Landscape, choose Page and Print Setup from the File Menu. Resize your map if necessary, and add a title, a
legend, and your name using the options in the Insert Menu. Make sure you note on the map what variable you
have mapped (including how it was standardized) and what classification scheme you used. Print your map, and
repeat the process for the other three classification methods. (8 marks)

5. Create a final map
Now that you have explored the distribution of your variable and seen how the four classification methods
classify your variable differently, you are ready to select what you feel is the best classification option and make a
presentation-quality colour map.

Return to the Data View (View Menu) and follow the same steps as above to symbolize and classify your data
(using the Symbology tab), but this time select an appropriate colour ramp instead of grayscale. In the Symbology
tab you should change the symbol labels from proportions (0.4342) to rounded percentages (43%) to make your
legend easier to read. You can round to the nearest whole percent, or to one or two decimal places. Think about
what would most help your audience. You can also click the checkbox beside Show class ranges using feature
values to create a legend that is gapped instead of continuous.

Use the Add Data button to add background.shp to your map, so that you can see the outline of all of Vancouver
and UBC and the DAs that are blank due to there being no immigration data for them. (Move background.shp
below VANda06 in the Layers list and turn it pale grey or an appropriate colour.)

Return again to Layout View and create a final layout with all the necessary cartographic elements – informative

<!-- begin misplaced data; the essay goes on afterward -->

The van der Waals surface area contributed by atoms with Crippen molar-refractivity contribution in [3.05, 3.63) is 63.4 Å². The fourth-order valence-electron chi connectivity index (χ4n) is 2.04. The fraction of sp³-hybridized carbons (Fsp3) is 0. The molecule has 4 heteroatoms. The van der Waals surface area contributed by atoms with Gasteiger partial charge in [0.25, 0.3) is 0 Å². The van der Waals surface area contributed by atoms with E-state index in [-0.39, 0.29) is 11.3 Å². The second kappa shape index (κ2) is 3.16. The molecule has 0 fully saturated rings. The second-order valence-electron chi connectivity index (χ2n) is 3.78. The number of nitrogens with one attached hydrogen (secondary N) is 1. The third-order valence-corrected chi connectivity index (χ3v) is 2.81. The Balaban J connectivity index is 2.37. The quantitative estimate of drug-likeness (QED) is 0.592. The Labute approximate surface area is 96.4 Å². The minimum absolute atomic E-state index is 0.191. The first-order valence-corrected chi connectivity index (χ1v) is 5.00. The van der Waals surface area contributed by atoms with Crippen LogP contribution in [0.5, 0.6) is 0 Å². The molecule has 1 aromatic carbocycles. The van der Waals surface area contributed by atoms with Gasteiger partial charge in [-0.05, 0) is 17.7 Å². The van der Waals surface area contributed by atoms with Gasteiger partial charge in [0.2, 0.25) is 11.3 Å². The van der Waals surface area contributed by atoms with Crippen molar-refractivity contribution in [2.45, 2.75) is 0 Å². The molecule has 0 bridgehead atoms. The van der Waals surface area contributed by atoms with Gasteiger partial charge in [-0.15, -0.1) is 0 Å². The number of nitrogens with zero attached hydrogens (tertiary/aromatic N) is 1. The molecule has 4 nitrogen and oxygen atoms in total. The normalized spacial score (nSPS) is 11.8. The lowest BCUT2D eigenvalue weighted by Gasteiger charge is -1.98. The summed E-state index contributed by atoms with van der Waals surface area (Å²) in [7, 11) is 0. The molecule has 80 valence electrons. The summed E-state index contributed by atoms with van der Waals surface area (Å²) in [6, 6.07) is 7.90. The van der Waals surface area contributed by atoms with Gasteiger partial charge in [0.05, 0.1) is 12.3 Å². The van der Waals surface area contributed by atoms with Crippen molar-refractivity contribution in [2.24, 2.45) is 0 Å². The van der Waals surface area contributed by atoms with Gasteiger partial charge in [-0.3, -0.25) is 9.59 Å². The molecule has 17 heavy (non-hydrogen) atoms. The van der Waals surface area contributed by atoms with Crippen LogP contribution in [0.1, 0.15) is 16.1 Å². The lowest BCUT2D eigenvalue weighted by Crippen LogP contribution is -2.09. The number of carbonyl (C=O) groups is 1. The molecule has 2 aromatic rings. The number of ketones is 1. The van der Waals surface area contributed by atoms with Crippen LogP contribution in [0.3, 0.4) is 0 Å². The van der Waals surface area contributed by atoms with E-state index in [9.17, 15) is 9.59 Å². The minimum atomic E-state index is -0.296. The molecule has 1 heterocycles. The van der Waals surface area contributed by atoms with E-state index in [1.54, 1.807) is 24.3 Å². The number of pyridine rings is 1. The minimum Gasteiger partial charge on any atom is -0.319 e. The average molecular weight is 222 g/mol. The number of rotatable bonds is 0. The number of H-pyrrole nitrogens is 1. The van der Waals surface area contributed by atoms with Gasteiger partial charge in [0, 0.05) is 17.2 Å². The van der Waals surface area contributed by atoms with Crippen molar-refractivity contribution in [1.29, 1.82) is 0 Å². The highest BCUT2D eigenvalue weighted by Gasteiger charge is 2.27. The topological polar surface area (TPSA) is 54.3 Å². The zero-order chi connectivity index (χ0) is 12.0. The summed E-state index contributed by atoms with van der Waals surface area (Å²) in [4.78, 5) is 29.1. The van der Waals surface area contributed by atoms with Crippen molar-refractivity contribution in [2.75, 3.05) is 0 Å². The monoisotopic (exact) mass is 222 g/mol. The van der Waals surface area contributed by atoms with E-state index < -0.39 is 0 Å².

title, legend, source statement (the source is 2006 Census, Statistics Canada), north arrow, scale, neatline, and
your name and lab section. All these elements can be added using the Insert Menu. Make sure you note the
classification method you used in your legend. If you would like to edit your legend once it has been added, right-
click on it and select Convert To Graphics, then right-click again and select Ungroup. Now it is editable. You can
do the same to your scale and change it to kilometers. When your final layout is ready, print it out in colour (5

2. Print out the histogram of your chosen variable, and in one page discuss (11 marks):
    • The variable you chose and why you chose it (1)
    • How and why the variable was normalized (1)
    • How the four methods of classification changed the number of data points (DAs) within each class (2)
    • How the four methods of classification changed the spatial representation of the data (2)
    • The pros and cons of each classification method (2)
    • How different classifications might be appropriate for different purposes and/or audiences (2)
    • Why you selected the classification method you did (1)

3. Why is a dichromatic colour scheme appropriate for a standard deviation classification scheme but, generally,
not for the other classification schemes? (2 marks)

4. How valid is the assumption that data are uniform throughout the areal unit, and how could you alleviate the
problem? (2 marks)

Make sure you hand in:
  • Four grayscale classification maps (8 marks)
  • One final colour map (5 marks)
  • Answers to questions 1-4, with histograms (17 marks)